The Royal Saudi Land Forces conclude the Tabuk 5 joint exercise with the Egyptian Armed Forces in the northwestern region. (SPA)

RIYADH: The Royal Saudi Land Forces and the Egyptian Armed Forces concluded a joint exercise in the Kingdom’s northwestern region, the defense ministry said on Thursday.
The Tabuk-5 maneuvers, which began on Jan. 6, were concluded in the presence of the commander of the northwestern region, Maj. Gen. Hussain bin Saeed Al-Qahtani, and a number of senior officers of the RSLF and the Egyptian armed forces.
The exercises concluded with participating forces carrying out a number of combat scenarios, which they were trained on during the exercise.
Special forces carried out parachute landings and free-jumping using helicopters to clear and storm the fortified sites. The armored divisions carried out support operations using live ammunition for light and heavy weapons.
Maj. Gen. Khalid bin Mohammed Al-Khashrami, director of the exercises, said the drill was one of the most important, due to the diversity and nature of the participating forces.
He emphasized its benefits to both forces in refining their combat skills and raising their readiness, while praising the high proficiency of all the operations assigned to them during the exercise.
The Tabuk-5 exercise aimed to unify military approaches and exchange training expertise between the armed forces of both countries.


KSrelief continues aid projects in Yemen, Sudan

KSrelief continues aid projects in Yemen, Sudan
Updated 21 January 2022

KSrelief continues aid projects in Yemen, Sudan

KSrelief continues aid projects in Yemen, Sudan
  • KSrelief has implemented 1,814 projects worth more than $5.5 billion in 77 countries

TAIZ: The mobile nutrition clinics of the King Salman Humanitarian Aid and Relief Center in Al-Khawkhah district, Yemen, have continued to provide treatment services.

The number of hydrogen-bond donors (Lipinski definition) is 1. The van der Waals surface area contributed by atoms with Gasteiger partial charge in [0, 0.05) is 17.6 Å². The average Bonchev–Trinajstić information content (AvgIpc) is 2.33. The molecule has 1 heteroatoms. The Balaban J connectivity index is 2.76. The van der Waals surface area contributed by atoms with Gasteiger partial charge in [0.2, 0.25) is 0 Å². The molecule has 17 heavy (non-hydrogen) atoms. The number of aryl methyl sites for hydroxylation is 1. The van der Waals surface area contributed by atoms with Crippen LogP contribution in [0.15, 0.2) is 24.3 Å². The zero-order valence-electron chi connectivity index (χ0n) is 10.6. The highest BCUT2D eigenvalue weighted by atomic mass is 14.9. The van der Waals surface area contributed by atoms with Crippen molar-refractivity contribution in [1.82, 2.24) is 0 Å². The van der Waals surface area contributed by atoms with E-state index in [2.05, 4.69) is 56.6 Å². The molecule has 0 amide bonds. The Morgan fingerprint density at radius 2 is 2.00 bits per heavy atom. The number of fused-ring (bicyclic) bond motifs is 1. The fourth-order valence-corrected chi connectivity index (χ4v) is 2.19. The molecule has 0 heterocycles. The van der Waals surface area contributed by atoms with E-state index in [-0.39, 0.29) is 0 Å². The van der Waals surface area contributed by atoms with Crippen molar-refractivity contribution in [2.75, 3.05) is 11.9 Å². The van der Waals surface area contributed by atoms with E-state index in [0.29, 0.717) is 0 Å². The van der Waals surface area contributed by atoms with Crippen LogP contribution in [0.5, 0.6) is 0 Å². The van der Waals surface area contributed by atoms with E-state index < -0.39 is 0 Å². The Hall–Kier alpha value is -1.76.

In one week, the clinics received 6,978 patients with various health conditions in different clinics and departments and provided them with necessary medical services. The clinics also provided 2,614 individuals with various medications.

The center distributed more than 42 tons of food baskets in Al-Shamaitain district of Taiz governorate, benefiting 1,723 people.

Yemen is among the top beneficiaries of KSrelief assistance. In total, the center has implemented 644 projects in Yemen at a cost of $3.9 billion.

Meanwhile, KSrelief has continued distributing food and shelter aid to those affected by the floods and the neediest families in Sudan. The center distributed more than 28 tons of food baskets in Sennar state, benefiting 5,700 people.

Worldwide, KSrelief has implemented 1,814 projects worth more than $5.5 billion in 77 countries, carried out in cooperation with 144 local, regional and international partners since the inception of the center in May 2015.


Saudi decision to resume in-class education praised

Saudi decision to resume in-class education praised
Updated 21 January 2022

Saudi decision to resume in-class education praised

Saudi decision to resume in-class education praised
  • The ministry said that elementary and kindergarten students in all the regions of the Kingdom would begin returning to school from Sunday

RIYADH: UNICEF has praised Saudi Arabia’s decision to reopen its schools for kindergarten and elementary students.

Jumana Haj Ahmad, the agency’s deputy representative for the Gulf area, said it was an important step, adding that during the COVID-19 pandemic schools should be the last to close and first to reopen.

Ahmad’s remarks came during a visit to the Kingdom’s Satellite Broadcasting School, where Education Ministry’s Undersecretary for Public Education Mohammed bin Saud Al-Migbel gave a briefing on how lessons delivered by the facility were recorded and supervised. He also gave a presentation on the Madrasati and Rawdati platforms.

Ahmad said that Saudi Arabia’s provision of online education through the two platforms and the EIN channels was worldleading. She also noted the Ministry of Education’s efforts to ensure children’s psychological and social growth, and programs to protect them from abuse.

The ministry said that elementary and kindergarten students in all the regions of the Kingdom would begin returning to school from Sunday.

Schools in remote areas would be the first to open as there were fewer coronavirus cases there, it said.


Mangroves: Saudi efforts to protect nature’s guardians of the ecosystem